I am pleased to confirm that all of the General Services Administration’s (GSA) nearly 17,000 users are running on Google Apps for Government, replacing their legacy e-mail environment. By June 20, our big go-live date, all of the key issues had been addressed and the final cut-over was initiated with the change in the mail exchange (MX) record, to redirect e-mail from on-premise to the cloud. By the time the engineers actually flipped that MX switch, most of the heavy lifting was already done.
Our transition proposal defined an aggressive six-month migration plan with three phases — IT pilot (involving 100 members of GSA’s technical staff), early adopters (a selection of 500 users from throughout GSA), and remaining associates (the rest of GSA’s employees). By June 20, almost all of the more than 10 terabytes of server-side data had already been moved to Google Apps, leaving just a small delta. With Unisys engineering advice, GSA had installed a new two-factor authentication engine to make remote access easier and more secure.
Our subcontractor completed the training, and GSA launched its more broad-based “Drive to the Cloud” strategy — e-mail being the first step. GSA also launched the Google Chrome Web browser to all agency PCs to ensure an optimal experience for the new environment. Late on a warm Friday night in Washington, DC, we were ready to go!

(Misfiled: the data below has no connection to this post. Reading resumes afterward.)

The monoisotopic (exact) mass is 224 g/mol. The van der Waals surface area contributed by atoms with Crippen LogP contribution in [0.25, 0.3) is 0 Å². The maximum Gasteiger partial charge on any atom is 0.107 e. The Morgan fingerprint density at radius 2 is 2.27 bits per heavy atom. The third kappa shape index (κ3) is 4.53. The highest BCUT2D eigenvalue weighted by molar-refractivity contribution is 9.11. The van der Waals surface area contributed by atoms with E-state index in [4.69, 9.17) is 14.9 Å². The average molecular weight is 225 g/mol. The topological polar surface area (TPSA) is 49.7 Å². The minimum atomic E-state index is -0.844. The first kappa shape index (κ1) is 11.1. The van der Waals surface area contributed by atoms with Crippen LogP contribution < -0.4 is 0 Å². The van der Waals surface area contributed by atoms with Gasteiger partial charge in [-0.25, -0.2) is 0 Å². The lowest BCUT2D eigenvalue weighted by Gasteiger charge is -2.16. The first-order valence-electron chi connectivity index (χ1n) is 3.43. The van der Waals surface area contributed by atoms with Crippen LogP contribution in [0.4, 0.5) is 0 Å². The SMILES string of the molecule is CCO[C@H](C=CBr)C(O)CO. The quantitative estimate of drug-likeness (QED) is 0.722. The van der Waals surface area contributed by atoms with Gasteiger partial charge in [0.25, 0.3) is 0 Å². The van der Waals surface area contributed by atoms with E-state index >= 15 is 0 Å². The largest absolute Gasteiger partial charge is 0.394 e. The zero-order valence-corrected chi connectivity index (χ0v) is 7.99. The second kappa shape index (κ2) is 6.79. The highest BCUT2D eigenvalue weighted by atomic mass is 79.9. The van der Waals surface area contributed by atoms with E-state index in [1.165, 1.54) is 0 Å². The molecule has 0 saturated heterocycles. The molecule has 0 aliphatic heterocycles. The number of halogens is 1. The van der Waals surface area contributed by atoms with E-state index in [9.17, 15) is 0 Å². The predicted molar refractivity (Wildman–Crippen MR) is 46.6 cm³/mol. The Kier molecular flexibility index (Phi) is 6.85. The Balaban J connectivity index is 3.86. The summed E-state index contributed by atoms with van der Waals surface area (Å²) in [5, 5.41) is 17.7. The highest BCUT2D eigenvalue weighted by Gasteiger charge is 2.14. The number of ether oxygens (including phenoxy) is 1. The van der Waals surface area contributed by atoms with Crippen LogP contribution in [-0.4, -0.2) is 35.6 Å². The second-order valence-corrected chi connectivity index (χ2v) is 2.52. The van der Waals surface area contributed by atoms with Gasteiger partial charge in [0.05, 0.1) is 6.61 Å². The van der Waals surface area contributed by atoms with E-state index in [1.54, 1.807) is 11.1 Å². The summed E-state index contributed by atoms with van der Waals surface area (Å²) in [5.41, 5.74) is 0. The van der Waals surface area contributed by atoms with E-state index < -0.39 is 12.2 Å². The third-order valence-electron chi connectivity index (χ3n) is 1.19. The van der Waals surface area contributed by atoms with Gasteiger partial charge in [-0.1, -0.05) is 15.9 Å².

The best thing about the project was the team effort involving GSA and the Unisys team. For many of us, it was one of the most fun projects we had ever been involved with. And the opportunity for efficiency is now in front of us. The real story, yet to be written, is about collaboration. And while e-mail might still be the key component of our digital fabric, the opportunity to work smarter is evolving quickly.
There were some challenges encountered on the way for sure. I will discuss how we overcame those in subsequent blog posts. For now, I’d like to thank GSA, Google, our subcontractor, and everyone on our Unisys team for working together so well.